Tourism is an instant revenue generator for Virginia. In 2010 tourism generated $19 billion in revenue, supported over 204,000 jobs and provided $1.3 billion in state and local taxes. It is estimated that approximately one million people include a visit to a Virginia winery while visiting the state. Sales of Virginia wine reached a record high in fiscal year 2011 with more than 462,000 cases sold. This figure marked a sales increase of more than 11 percent over the previous fiscal year. Virginia is now the nation's fifth largest wine producer and seventh largest wine grape producer. According to the most recent economic impact study, the Virginia wine industry employs approximately 3,000 people and contributes almost $350 million to the Virginia economy on an annual basis. The study reflected the impact of 120 wineries in 2005; today, there are more than 200 farm wineries in the state. A new economic impact study will be released in 2012.
Visit to learn more about wine travel in Virginia or call 1-800-VISITVA to request a free, Virginia is for Lovers Travel guide. To learn more about Virginia's wineries including wine varietals and special events, or to request a 2012 Virginia Wine Guide, go to
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Saturday, January 7, 2012


Out of the 12 Reason on the Bed and Breakfast Associations latest  blog 8 are available right here in Floyd County.
How about making your New Year's resolution to visit us, we are accepting reservations for all of 2012
at We are small and beautiful and fill up fast, especially in July, October and November.
Hope to see you.

12 Reasons to Visit Virginia in 2012

“The country is not mountanous not yet low but such pleasant plaine hils and fertile valleyes, one prettily crossing an other, and watered so conveniently with their sweete brookes and christall springs, as if art itself had devised them.” –Captain John Smith, “A Map of Virginia”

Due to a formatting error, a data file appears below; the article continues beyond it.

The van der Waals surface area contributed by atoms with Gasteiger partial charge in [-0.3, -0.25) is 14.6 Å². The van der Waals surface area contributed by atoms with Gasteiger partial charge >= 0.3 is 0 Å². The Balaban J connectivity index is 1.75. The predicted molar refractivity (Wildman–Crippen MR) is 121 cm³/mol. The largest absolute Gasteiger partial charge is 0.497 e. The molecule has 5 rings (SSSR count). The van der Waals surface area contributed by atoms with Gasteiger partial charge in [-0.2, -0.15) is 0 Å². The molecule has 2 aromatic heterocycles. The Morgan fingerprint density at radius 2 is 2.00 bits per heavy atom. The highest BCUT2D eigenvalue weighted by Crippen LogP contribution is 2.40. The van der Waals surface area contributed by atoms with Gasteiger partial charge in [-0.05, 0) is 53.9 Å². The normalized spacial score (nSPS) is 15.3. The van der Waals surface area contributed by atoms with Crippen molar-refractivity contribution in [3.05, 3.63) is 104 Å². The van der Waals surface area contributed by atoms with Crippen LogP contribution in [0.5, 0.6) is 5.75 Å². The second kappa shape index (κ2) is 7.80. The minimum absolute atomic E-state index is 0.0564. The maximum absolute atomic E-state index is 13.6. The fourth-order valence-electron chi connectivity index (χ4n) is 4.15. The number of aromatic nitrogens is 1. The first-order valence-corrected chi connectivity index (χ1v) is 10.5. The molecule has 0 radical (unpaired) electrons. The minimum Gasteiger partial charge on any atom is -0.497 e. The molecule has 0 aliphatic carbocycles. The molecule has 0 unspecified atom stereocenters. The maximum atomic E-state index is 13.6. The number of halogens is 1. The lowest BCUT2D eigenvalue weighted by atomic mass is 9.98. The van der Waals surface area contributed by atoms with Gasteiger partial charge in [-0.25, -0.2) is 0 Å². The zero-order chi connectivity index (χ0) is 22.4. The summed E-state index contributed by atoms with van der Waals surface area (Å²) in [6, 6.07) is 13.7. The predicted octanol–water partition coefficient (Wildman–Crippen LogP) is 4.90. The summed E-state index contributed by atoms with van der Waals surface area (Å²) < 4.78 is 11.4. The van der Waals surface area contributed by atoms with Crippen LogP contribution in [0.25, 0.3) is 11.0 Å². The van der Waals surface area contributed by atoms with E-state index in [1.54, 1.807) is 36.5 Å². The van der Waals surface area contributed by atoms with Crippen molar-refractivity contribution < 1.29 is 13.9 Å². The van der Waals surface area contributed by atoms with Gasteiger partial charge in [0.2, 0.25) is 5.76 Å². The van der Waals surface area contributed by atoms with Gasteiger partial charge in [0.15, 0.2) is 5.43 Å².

Why should you visit (or re-visit) Virginia? The reasons could quickly conglomerate into a great novel that would require hours of your time to read. Since neither you nor your humble blogger has the time to compose and study a novel of such great proportions, enjoy another of our increasingly well-loved BBAV lists.
12 Reasons to Visit Virginia in 2012:
  1. The historical sites. Virginia has Jamestown/Yorktown, Monticello, Montpelier, and a vast number of other sites that explore our rich history.
  2. The wineries, vineyards, and breweries.
  3. The amusement parks and theme parks.
  4. The state parks and hiking trails.
  5. The museums and exhibits.
  6. The theatres. (Did you know that Virginia boasts the only replica of Shakespeare’s Blackfriar Theatre? Yep, we do, and along that that theatre, there are many, many more scattered about the Commonwealth.)
  7. The scenic drives.
  8. The mountains.
  9. The family-friendly activities.
  10. The beaches.
  11. The shopping centersmalls, outlets, downtown boutiques, and locally-owned shops.
  12. The Bed and Breakfasts. What kind of association would we be if we didn’t highlight the wonderful businesses that comprise our organization? Virginia has some truly wonderful, individually unique bed and breakfasts, and no trip to and around Virginia would be complete without staying at one of them.